Chris Troughton of Heath Vets addresses your pet concerns
There have been reports of the so-called babesiosis, where dogs are at risks because of ticks. I’m not too sure on what dangers it poses to dogs and whether you could shed any light on it.
Babesia is a blood parasite that causes severe anaemia which can be fatal. It is very difficult to treat. Dogs become infected by bites from one particular kind of tick called Dermacenter.
In the UK, Dermacenter ticks used to be rare, but with the warmer wetter climate we seem to be having, it is spreading and has now been found in most parts of the UK – certainly in South Wales. Ticks are usually found in rough grassland. Traditionally, they were only a problem in early summer and autumn, but with the changing climate we now see tick activity all year round.
Until recently, the Babesia parasite has only ever been seen in UK dogs after they have travelled in Europe. However in March there was a report of several dogs in Essex that had never travelled abroad having been diagnosed with Babesia anaemia. This has prompted a careful search for the source, and infected Dermacenter ticks were identified in woodland where these dogs exercised. It is believed the ticks got the parasite from biting dogs which had travelled in Europe. Research is now ongoing to see if Dermacenter ticks elsewhere in the UK might be carrying Babesia as well, but so far none has been found. However, it is likely to be only a matter of time before this nasty disease does spread.
So at the moment, the risk of your dog catching Babesia in South Wales is very small indeed, but I fear it will become more of a problem. However, Lymes disease is also spread by ticks, so it is best to avoid ticks if possible. Some dogs seem to pick them up a lot, and you should always check your dog over carefully after walks in the country, paying particular attention to the face, legs, armpits & groin. If you do find a tick, DON’T just pull it off. You need to use a special tick-removing instrument to grip it properly and ensure the whole tick is removed (the jaws can break off and remain in the skin, causing sores).
There are now a number of very effective treatments for ticks that you can apply to your dog or give orally – talk to your vet to see what is best.
I’ve recently started sending my dog to day care but the people there said that the kennel cough vaccine only covers one strain of the disease and so isn’t too effective. I wanted to ask an expert on whether this was correct or not as my little dog doesn’t particularly like having the nasal spray done.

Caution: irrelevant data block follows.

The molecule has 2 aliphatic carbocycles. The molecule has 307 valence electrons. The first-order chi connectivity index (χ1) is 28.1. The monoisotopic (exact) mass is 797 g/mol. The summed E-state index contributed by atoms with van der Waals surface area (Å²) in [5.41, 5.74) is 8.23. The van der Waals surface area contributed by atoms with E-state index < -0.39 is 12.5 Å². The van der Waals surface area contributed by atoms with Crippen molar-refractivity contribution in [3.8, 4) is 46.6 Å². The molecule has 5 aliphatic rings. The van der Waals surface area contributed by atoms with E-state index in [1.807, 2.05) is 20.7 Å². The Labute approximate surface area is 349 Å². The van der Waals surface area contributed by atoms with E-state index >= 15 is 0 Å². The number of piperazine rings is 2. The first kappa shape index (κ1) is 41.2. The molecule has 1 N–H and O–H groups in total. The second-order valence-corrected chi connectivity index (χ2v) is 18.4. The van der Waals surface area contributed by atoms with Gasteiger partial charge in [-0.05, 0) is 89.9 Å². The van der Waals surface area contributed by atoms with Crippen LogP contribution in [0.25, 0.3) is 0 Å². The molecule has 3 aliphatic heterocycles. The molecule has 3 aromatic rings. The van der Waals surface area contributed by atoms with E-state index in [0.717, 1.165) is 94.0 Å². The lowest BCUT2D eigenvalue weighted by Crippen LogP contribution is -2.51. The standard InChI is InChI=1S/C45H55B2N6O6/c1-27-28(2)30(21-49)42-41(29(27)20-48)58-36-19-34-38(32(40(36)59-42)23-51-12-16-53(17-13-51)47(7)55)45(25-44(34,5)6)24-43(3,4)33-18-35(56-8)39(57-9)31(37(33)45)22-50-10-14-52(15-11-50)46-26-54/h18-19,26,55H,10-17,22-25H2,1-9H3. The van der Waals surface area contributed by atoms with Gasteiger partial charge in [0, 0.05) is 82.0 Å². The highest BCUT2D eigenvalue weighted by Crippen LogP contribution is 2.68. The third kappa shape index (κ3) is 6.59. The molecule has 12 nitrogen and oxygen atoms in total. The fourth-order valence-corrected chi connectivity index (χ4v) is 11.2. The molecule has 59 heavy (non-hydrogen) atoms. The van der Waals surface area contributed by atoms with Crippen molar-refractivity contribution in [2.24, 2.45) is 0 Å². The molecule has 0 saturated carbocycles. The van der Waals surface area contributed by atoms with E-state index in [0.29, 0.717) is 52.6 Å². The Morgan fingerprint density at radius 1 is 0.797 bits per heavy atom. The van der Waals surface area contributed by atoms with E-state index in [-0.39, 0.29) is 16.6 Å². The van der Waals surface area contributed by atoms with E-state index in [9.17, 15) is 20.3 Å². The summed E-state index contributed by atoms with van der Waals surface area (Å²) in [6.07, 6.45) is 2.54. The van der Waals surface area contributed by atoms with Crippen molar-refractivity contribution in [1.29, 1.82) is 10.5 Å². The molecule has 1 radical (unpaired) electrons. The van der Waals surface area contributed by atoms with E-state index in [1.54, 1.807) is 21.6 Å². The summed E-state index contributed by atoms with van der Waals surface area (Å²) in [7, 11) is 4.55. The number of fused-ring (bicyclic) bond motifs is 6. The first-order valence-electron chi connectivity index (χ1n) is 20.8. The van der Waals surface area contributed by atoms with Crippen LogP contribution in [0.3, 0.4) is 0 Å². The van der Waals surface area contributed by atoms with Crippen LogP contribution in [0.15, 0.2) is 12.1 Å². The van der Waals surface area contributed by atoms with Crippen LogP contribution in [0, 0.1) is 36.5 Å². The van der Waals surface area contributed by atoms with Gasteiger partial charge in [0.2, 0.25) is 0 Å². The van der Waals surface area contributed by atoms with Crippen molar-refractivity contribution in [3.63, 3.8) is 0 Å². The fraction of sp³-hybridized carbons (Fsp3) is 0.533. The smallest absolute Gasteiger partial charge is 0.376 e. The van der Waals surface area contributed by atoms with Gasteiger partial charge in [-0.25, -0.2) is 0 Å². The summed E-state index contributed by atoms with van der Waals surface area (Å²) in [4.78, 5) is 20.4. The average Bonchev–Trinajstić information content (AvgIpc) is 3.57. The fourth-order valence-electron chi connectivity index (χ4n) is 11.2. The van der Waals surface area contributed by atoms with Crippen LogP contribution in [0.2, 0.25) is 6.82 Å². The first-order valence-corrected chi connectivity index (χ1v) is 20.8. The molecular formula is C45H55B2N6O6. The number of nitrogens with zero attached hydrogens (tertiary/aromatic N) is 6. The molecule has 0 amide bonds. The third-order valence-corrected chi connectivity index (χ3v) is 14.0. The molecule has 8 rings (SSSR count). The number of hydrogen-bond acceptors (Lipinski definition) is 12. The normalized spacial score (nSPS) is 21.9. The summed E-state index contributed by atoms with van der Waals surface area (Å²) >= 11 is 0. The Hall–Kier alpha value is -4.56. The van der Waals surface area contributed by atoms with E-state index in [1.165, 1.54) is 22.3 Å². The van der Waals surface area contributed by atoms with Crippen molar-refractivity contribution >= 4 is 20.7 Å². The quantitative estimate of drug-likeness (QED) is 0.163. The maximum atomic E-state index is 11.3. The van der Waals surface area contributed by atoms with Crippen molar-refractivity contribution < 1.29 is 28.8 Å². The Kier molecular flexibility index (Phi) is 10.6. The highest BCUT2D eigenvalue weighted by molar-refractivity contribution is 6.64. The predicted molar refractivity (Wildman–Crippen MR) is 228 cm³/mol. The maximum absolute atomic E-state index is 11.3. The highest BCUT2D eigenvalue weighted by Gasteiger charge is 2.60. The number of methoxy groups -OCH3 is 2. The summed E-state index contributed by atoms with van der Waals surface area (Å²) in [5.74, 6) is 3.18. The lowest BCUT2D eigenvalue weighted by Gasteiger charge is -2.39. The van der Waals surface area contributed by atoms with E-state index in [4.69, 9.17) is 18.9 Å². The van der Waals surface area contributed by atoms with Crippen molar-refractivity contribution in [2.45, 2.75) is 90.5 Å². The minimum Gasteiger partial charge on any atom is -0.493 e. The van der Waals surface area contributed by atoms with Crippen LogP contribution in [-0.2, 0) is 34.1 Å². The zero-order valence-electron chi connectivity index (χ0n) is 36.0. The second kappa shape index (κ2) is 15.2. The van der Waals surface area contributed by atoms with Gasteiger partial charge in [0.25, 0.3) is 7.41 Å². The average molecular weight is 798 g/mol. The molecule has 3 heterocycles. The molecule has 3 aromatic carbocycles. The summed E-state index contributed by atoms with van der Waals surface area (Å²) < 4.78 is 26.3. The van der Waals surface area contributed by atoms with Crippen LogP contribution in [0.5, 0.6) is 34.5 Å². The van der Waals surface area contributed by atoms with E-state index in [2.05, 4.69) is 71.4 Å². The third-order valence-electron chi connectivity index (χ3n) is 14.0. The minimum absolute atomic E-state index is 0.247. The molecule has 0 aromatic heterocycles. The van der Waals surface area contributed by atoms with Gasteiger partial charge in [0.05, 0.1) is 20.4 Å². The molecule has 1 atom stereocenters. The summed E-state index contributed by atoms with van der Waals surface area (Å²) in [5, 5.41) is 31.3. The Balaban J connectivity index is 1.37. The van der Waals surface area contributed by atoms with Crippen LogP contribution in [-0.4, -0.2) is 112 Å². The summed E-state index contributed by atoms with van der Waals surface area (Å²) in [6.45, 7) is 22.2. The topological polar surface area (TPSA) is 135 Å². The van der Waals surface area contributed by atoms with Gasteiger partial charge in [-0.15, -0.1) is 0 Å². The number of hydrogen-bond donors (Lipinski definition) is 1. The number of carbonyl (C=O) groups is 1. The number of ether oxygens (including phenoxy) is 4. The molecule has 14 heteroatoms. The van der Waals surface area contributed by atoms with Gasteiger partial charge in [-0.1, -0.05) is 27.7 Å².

Kennel cough is a highly contagious cough illness that can be caused by a number of different infections; coughing is the main sign but sometimes only a runny nose and bit of snuffling is seen. It is rarely dangerous, although occasionally it can lead to more serious chest infections and the severity of the cough can sometimes exacerbate other chest problems a patient already has – for example windpipe problems in miniature breeds.
Some of the causes of kennel cough are covered by routine inoculations – for example, para-influenza virus. One of the other causes is Bordetella bacterium, and there is a nasal spray vaccine for this. So it is correct to say the kennel cough vaccine only covers one strain, and vaccination will not guarantee your dog is safe from the illness. However, it might protect him, so you have to make a judgement about whether it is better to leave your dog completely unprotected, or to do your best to protect him, but recognise that he might still catch it. It depends how much he hates the nasal spray!
Why does my cat insist in eating grass? Is it normal or should I seek advice?
Eating grass is quite a common behaviour for cats. Usually it does not signify any ill-health or deficiency. If fact some people recommend growing a seed-tray of grass for indoor cats to munch on! It might be providing some vitamins or dietary fibre.
Quite often, cats will be sick after eating grass, and seem none the worse for it. However, if this happens any more than occasionally, it might be because your cat has a gastric problem and you should get him looked at.
Pet Questions page is sponsored by Heath Vets
T: 02920 621511
A: 123 Heol-y-Deri, Rhiwbina, Cardiff CF14 6UH